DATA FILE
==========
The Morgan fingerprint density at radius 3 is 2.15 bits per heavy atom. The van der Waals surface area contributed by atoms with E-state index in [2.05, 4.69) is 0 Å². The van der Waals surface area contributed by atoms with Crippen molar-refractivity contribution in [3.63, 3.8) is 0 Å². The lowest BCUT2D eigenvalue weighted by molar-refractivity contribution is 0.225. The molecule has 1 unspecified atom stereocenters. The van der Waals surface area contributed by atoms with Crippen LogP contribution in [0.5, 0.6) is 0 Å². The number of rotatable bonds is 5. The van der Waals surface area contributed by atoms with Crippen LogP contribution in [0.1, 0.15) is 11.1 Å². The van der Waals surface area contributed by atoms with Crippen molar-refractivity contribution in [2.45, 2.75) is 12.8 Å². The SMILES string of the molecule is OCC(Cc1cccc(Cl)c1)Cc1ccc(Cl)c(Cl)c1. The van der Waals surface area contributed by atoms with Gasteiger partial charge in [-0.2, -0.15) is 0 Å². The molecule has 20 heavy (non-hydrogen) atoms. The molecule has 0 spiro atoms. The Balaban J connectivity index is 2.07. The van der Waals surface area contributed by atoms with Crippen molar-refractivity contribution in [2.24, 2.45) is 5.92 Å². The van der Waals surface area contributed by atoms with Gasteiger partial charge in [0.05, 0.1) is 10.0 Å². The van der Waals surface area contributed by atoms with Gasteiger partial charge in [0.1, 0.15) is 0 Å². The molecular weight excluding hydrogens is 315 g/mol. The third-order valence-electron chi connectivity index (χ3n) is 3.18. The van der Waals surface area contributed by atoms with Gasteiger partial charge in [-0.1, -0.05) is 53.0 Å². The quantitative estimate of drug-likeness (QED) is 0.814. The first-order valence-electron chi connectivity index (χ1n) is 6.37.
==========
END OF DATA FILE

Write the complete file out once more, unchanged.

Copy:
The Morgan fingerprint density at radius 3 is 2.15 bits per heavy atom. The van der Waals surface area contributed by atoms with E-state index in [2.05, 4.69) is 0 Å². The van der Waals surface area contributed by atoms with Crippen molar-refractivity contribution in [3.63, 3.8) is 0 Å². The lowest BCUT2D eigenvalue weighted by molar-refractivity contribution is 0.225. The molecule has 1 unspecified atom stereocenters. The van der Waals surface area contributed by atoms with Crippen LogP contribution in [0.5, 0.6) is 0 Å². The number of rotatable bonds is 5. The van der Waals surface area contributed by atoms with Crippen LogP contribution in [0.1, 0.15) is 11.1 Å². The van der Waals surface area contributed by atoms with Crippen molar-refractivity contribution in [2.45, 2.75) is 12.8 Å². The SMILES string of the molecule is OCC(Cc1cccc(Cl)c1)Cc1ccc(Cl)c(Cl)c1. The van der Waals surface area contributed by atoms with Gasteiger partial charge in [-0.2, -0.15) is 0 Å². The molecule has 20 heavy (non-hydrogen) atoms. The molecule has 0 spiro atoms. The Balaban J connectivity index is 2.07. The van der Waals surface area contributed by atoms with Crippen molar-refractivity contribution in [2.24, 2.45) is 5.92 Å². The van der Waals surface area contributed by atoms with Gasteiger partial charge in [0.05, 0.1) is 10.0 Å². The van der Waals surface area contributed by atoms with Gasteiger partial charge in [0.1, 0.15) is 0 Å². The molecular weight excluding hydrogens is 315 g/mol. The third-order valence-electron chi connectivity index (χ3n) is 3.18. The van der Waals surface area contributed by atoms with Gasteiger partial charge in [-0.1, -0.05) is 53.0 Å². The quantitative estimate of drug-likeness (QED) is 0.814. The first-order valence-electron chi connectivity index (χ1n) is 6.37.